|Publication number||US3983096 A|
|Application number||US 05/514,405|
|Publication date||Sep 28, 1976|
|Filing date||Oct 15, 1974|
|Priority date||Oct 17, 1973|
|Also published as||DE2449150A1, DE2449150C2|
|Publication number||05514405, 514405, US 3983096 A, US 3983096A, US-A-3983096, US3983096 A, US3983096A|
|Original Assignee||Montedison S.P.A.|
|Export Citation||BiBTeX, EndNote, RefMan|
|Patent Citations (11), Referenced by (17), Classifications (18)|
|External Links: USPTO, USPTO Assignment, Espacenet|
The present invention relates to an improved process for polymerizing vinyl monomers.
More particularly, it relates to a polymerization process under pressure, wherein the liquid and/or gaseous vinyl monomers are gradually admixed to an initial reaction medium (water, solvent, etc.), containing a small amount of monomer. The process is characterized in that it is conducted in a particular tubular ring-shaped equipment.
The equipment for carrying out the process according to this invention is of the type shown in the attached drawing and is made up of a tubular ring-shaped reactor, wherein the height/width ratio is greater than 1, and wherein the bottom is provided with a pump; this reactor being further more characterized in that the volume of the vertical section located on the pump delivery side (delivery volume) is comprised between 5 and 30 percent of the reactor total volume.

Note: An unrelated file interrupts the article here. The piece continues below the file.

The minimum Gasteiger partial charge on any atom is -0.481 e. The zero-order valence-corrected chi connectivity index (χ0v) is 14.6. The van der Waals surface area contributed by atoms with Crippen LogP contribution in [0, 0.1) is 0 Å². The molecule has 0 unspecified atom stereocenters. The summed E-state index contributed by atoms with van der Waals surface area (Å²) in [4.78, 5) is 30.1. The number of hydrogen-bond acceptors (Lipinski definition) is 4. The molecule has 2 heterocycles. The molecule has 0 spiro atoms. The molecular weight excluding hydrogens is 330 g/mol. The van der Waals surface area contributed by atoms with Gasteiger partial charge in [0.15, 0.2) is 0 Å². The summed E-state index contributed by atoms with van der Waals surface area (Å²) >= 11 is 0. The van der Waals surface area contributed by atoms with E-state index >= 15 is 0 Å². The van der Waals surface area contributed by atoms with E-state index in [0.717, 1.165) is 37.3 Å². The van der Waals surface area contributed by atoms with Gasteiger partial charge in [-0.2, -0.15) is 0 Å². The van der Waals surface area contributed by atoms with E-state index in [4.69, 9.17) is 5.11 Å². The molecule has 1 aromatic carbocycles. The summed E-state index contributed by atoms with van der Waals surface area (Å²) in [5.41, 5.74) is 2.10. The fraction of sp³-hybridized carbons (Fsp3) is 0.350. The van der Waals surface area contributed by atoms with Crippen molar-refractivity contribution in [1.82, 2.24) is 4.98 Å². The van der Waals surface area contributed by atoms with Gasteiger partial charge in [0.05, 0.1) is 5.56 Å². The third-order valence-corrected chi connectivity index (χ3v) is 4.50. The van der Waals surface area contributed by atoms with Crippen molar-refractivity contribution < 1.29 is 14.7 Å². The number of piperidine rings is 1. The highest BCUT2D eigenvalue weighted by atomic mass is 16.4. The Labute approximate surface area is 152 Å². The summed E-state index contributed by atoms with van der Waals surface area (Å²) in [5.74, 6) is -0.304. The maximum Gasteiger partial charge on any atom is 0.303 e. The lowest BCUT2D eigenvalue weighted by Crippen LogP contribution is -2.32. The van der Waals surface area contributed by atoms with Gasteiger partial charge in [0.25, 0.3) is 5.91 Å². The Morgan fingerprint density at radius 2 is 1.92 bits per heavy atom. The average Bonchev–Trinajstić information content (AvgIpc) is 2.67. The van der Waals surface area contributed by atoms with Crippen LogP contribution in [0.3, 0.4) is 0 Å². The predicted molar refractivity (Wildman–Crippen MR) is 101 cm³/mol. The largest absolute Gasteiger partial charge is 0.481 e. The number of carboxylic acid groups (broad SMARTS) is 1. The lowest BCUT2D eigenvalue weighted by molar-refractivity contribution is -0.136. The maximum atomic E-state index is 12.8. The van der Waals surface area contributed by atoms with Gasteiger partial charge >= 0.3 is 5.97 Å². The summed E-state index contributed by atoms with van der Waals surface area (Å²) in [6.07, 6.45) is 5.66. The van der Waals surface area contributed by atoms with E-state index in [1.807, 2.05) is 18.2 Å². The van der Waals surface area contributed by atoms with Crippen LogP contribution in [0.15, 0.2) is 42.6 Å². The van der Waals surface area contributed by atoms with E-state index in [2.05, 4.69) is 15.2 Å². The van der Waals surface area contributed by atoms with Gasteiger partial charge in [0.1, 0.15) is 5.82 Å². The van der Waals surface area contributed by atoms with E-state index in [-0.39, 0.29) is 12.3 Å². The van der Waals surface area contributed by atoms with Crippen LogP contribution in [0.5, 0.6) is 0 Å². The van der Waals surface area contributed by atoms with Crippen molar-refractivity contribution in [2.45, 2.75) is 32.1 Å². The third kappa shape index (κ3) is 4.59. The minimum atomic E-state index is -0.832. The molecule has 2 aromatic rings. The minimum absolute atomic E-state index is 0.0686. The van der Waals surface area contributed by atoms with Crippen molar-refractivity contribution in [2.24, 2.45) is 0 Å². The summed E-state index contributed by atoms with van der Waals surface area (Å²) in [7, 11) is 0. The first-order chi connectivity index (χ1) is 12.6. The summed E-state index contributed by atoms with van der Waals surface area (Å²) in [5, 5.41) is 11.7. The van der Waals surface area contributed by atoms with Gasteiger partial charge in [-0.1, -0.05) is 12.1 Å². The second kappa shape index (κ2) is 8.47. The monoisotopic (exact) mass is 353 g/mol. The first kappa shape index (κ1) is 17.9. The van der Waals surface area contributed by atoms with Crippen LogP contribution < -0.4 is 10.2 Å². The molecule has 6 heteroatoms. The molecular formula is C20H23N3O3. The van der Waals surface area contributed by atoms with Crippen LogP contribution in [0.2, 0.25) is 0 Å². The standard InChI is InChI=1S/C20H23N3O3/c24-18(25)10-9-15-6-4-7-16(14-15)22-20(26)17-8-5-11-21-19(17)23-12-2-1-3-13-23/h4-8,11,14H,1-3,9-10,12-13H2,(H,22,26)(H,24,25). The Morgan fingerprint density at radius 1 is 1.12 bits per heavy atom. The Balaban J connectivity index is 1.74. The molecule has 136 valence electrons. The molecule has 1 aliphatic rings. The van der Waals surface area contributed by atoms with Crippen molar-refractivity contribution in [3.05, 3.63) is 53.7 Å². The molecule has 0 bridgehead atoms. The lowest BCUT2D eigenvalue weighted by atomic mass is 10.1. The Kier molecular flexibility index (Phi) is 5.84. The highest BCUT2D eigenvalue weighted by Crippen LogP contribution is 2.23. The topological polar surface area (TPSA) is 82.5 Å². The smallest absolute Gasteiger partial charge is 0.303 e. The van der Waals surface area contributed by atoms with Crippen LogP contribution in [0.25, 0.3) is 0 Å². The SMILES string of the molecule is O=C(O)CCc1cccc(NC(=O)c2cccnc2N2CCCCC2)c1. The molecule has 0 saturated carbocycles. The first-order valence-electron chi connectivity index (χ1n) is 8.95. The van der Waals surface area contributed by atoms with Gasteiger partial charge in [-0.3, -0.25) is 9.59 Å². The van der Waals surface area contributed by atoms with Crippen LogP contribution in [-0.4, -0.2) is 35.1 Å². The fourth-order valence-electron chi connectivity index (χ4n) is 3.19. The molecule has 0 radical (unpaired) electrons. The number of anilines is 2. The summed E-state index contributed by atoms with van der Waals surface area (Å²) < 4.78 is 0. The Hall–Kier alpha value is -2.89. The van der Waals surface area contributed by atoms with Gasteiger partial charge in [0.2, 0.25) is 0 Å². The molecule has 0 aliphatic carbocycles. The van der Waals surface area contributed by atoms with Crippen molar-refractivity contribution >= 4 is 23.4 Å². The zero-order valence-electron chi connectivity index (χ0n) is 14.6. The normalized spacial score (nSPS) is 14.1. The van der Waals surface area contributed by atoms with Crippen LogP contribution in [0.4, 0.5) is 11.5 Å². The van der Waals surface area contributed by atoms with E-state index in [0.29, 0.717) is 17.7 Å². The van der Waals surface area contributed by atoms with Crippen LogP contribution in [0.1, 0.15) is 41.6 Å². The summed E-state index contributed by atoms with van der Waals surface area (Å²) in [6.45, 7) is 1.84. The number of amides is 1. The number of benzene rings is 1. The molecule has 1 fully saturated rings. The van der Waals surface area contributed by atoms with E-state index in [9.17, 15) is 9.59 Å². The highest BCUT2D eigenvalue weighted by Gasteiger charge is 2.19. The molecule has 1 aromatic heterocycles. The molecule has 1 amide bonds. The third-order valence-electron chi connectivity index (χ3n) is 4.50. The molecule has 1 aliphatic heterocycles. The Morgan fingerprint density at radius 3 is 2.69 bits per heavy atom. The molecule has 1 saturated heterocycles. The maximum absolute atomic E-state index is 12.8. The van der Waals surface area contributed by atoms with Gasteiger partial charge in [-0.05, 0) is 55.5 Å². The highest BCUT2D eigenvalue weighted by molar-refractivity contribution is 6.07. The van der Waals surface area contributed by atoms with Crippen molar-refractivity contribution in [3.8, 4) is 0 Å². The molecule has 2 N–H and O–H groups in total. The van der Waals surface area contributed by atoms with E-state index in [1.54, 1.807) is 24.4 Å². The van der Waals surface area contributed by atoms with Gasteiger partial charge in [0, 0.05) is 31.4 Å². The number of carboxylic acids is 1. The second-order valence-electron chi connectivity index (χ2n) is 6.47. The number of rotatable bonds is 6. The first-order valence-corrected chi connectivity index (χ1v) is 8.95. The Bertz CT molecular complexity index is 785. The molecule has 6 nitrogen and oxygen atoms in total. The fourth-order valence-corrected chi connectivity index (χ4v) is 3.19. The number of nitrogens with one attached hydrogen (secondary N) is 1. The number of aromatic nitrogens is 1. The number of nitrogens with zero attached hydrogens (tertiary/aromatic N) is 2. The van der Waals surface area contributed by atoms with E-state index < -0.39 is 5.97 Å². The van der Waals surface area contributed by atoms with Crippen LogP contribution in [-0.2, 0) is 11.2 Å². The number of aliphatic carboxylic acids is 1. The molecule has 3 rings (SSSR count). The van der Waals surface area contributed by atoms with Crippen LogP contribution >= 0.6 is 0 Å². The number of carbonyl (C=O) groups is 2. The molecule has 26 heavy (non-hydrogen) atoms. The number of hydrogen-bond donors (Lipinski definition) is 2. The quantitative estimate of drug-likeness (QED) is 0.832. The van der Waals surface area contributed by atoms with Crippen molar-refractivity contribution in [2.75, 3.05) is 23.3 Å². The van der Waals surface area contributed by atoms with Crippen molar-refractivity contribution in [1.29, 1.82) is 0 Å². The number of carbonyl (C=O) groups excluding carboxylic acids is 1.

The single FIGURE is a side elevational view, partly diagrammatic, of an annular reactor embodying the present invention.
Referring now to the drawing in detail, the annular reactor 3 is provided with upper and lower legs 10 and 12, and side legs 14 and 16 which are proportioned so that the ratio of the length of the side legs to the length of the top and bottom legs is greater than 1 and preferably greater than 5. By length of legs is meant the average length of the leg which, in a reactor as illustrated in the enclosed drawing, is the length of the leg along the longitudinal axis thereof.
Disposed about the upper leg 10 and a major portion of each of the side legs 14 and 16 adjacent the upper leg 10 is a thermal regulating jacket 2 having a fluid inlet 6 and a fluid outlet 6' for controlling the reaction temperature within the reactor 3. Reagents are introduced into the reactor 3 through reagent inlets 5 and 5', and discharge nozzles 4 and 4' are provided in the lower leg 12 for removing polymers after processing and for cleaning the reactor.